Paul Simpson is an academic tutor in Modern History at Sunderland University and the host of ‘Lives on the Left’ podcast

The election defeat in December was unquestionably a major setback for the left. But it should not be seen as a rejection of socialist policies. The primary cause of the defeat was Labour’s disastrous second referendum policy which handed 52 Leave-voting Labour seats to the Tories. The defeat of the left candidates in the leadership and deputy leadership contests was a further disappointment.

Some will now claim that the party is finished a vehicle for socialism, but I would urge every Labour party member reading this to stay and fight. After all, the Labour Party remains a mass party with well over half a million members. For socialists to stand outside of it strikes me as a self-defeating act of marginalisation. The anger and disillusionment at the timidity of the new leadership is understandable, but the more that socialists quit the Labour Party, the easier it will be for the new leadership to renege on the popular socialist policy programme established over the last five years. Despite not holding the leadership, the left can still exert some level of influence within the party. The upcoming NEC elections will be an opportunity to secure socialist representation on the party’s ruling body and activists can support the Socialist Campaign group when it voices opposition to policy shifts, as it did recently over Kashmir. Initiatives such as like Don’t Leave Organise and organisations like Red Labour are attempting to rebuild the Labour left.

With its majority, the Tories are in a position to further escalate their attacks on our public services. We can expect a deepening of austerity on the pretext of recouping the increased spending incurred during the Covid-19 crisis. So, organisations such as the People’s Assembly Against Austerity will be essential to ensure maximum unity in the face of these measures. Nevertheless, as activists like People’s Assembly national secretary Laura Pidcock demonstrate, organising in the Labour left and being active in the broader anti-austerity and anti-war movements are not mutually exclusive endeavours.

The next 5 years will be a time of struggle. So whatever organisation individuals decide to pursue their politics through, I hope all of us on the left will be prepared to work and campaign together to resist the further decimation of public services and living standards.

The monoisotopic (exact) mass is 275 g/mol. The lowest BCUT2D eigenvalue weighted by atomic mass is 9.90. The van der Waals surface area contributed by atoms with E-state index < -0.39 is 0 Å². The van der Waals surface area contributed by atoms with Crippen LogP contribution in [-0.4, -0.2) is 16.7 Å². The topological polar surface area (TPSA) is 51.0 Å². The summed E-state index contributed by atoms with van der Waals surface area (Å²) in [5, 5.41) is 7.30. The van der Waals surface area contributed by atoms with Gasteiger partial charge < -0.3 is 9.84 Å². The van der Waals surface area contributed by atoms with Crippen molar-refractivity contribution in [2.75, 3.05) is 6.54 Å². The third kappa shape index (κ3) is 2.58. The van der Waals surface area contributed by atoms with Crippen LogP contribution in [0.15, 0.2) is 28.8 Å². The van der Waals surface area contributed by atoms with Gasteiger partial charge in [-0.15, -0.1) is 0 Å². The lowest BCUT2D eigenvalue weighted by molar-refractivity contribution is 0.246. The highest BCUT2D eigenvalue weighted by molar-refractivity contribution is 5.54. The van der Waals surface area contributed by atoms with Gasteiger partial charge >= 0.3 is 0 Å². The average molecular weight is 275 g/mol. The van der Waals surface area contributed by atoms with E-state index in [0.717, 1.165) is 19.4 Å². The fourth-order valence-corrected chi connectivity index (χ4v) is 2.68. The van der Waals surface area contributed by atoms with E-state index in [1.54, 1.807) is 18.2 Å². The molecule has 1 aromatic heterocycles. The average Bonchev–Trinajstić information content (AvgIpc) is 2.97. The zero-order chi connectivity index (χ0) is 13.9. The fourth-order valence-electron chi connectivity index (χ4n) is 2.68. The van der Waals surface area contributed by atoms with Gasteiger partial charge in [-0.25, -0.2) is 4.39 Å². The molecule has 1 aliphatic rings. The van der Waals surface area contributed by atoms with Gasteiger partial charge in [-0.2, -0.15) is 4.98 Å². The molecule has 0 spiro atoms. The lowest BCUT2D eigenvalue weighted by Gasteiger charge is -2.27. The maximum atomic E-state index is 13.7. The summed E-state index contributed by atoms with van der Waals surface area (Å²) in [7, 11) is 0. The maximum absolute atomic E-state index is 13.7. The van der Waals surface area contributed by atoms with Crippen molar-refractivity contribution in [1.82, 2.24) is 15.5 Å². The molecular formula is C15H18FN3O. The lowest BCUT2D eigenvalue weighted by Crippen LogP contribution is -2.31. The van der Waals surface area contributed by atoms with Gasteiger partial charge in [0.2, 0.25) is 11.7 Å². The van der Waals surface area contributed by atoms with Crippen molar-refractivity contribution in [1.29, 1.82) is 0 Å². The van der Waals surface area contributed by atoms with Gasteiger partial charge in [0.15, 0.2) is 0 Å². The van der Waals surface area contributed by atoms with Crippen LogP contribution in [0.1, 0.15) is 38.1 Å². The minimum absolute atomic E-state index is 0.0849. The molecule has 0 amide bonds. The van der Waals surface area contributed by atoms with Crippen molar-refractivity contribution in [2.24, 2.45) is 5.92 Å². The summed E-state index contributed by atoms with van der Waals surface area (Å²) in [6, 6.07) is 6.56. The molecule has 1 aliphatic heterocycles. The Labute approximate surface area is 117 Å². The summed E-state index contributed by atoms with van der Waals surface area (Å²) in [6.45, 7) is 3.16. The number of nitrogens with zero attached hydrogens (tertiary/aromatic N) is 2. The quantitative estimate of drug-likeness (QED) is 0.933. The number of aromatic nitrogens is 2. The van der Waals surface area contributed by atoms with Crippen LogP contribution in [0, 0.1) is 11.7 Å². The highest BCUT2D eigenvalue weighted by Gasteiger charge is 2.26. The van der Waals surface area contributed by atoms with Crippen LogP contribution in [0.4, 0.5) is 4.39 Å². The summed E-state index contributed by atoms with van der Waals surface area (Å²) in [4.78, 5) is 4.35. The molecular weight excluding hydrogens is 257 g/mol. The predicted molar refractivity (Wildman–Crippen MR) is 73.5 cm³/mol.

Jamal Elaheebocus

Jamal Elaheebocus is a former member of the Labour Party and coordinator of Stop the War Youth

In the history of British capitalism, genuine change for working people has rarely come from parliamentary politics; it has come from mass movements and organised working people taking action. From the poll tax protests to the Stop the War movement against the Iraq War, mass movements have brought together working class people and, in the case of the poll tax, have successfully opposed attacks on working people. The Labour Party’s ability to advance the working class struggle has always been limited by the constraints of Parliament and electoral politics.

Under Corbyn, the left was in the ascendancy and this opened up the opportunity for Labour to play a role in building an effective left wing movement in Britain. However, under Starmer Labour has moved back to its traditional role, offering limited support for working people. Especially when workers who are going to bear the brunt of a massive jobs slaughter over the next few months, as capitalists attempt to use the crisis as an excuse to expand profits, Starmer's Labour is providing no real opposition.

The trade unions have once again become a central part of working class struggle. Union membership has massively increased, with the NEU gaining 20,000 new members during the pandemic. Working people are feeling that their jobs and livelihoods are coming under threat now and the structural inequalities in capitalist society are being exposed again.

The Labour Party has always been limited in its ability to defend working people and this does not look likely to change any time soon, especially under Starmer. We therefore need an extra-parliamentary left which can support the trade unions and build the resistance in workplaces and communities, which is what Counterfire is doing and that is why I chose to join Counterfire.